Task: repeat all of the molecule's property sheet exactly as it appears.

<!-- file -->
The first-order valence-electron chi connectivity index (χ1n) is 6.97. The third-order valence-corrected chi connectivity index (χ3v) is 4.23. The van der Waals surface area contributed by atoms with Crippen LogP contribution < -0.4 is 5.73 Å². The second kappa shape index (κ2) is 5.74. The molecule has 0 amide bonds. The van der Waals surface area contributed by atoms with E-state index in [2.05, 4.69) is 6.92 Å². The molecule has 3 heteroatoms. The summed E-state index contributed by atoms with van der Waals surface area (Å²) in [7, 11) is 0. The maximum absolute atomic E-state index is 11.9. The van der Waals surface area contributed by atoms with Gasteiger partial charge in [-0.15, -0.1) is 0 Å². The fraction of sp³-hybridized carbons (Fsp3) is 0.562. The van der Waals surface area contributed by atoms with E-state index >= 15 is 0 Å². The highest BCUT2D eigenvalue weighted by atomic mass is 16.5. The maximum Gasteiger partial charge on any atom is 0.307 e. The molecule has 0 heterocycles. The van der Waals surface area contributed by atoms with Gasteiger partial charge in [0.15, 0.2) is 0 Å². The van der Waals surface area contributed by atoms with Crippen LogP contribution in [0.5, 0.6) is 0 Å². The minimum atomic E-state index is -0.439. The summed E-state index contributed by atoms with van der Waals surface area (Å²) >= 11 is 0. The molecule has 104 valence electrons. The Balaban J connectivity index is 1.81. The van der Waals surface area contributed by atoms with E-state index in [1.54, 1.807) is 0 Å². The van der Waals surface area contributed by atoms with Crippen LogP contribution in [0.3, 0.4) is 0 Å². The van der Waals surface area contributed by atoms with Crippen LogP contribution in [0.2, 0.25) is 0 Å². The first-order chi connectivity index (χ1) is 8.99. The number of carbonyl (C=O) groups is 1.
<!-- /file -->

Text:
The first-order valence-electron chi connectivity index (χ1n) is 6.97. The third-order valence-corrected chi connectivity index (χ3v) is 4.23. The van der Waals surface area contributed by atoms with Crippen LogP contribution < -0.4 is 5.73 Å². The second kappa shape index (κ2) is 5.74. The molecule has 0 amide bonds. The van der Waals surface area contributed by atoms with E-state index in [2.05, 4.69) is 6.92 Å². The molecule has 3 heteroatoms. The summed E-state index contributed by atoms with van der Waals surface area (Å²) in [7, 11) is 0. The maximum absolute atomic E-state index is 11.9. The van der Waals surface area contributed by atoms with Gasteiger partial charge in [-0.15, -0.1) is 0 Å². The fraction of sp³-hybridized carbons (Fsp3) is 0.562. The van der Waals surface area contributed by atoms with E-state index >= 15 is 0 Å². The highest BCUT2D eigenvalue weighted by atomic mass is 16.5. The maximum Gasteiger partial charge on any atom is 0.307 e. The molecule has 0 heterocycles. The van der Waals surface area contributed by atoms with Gasteiger partial charge in [0.15, 0.2) is 0 Å². The van der Waals surface area contributed by atoms with Crippen LogP contribution in [0.5, 0.6) is 0 Å². The minimum atomic E-state index is -0.439. The summed E-state index contributed by atoms with van der Waals surface area (Å²) >= 11 is 0. The molecule has 104 valence electrons. The Balaban J connectivity index is 1.81. The van der Waals surface area contributed by atoms with E-state index in [1.54, 1.807) is 0 Å². The van der Waals surface area contributed by atoms with Crippen LogP contribution in [0.3, 0.4) is 0 Å². The van der Waals surface area contributed by atoms with Crippen LogP contribution in [0.2, 0.25) is 0 Å². The first-order chi connectivity index (χ1) is 8.99. The number of carbonyl (C=O) groups is 1.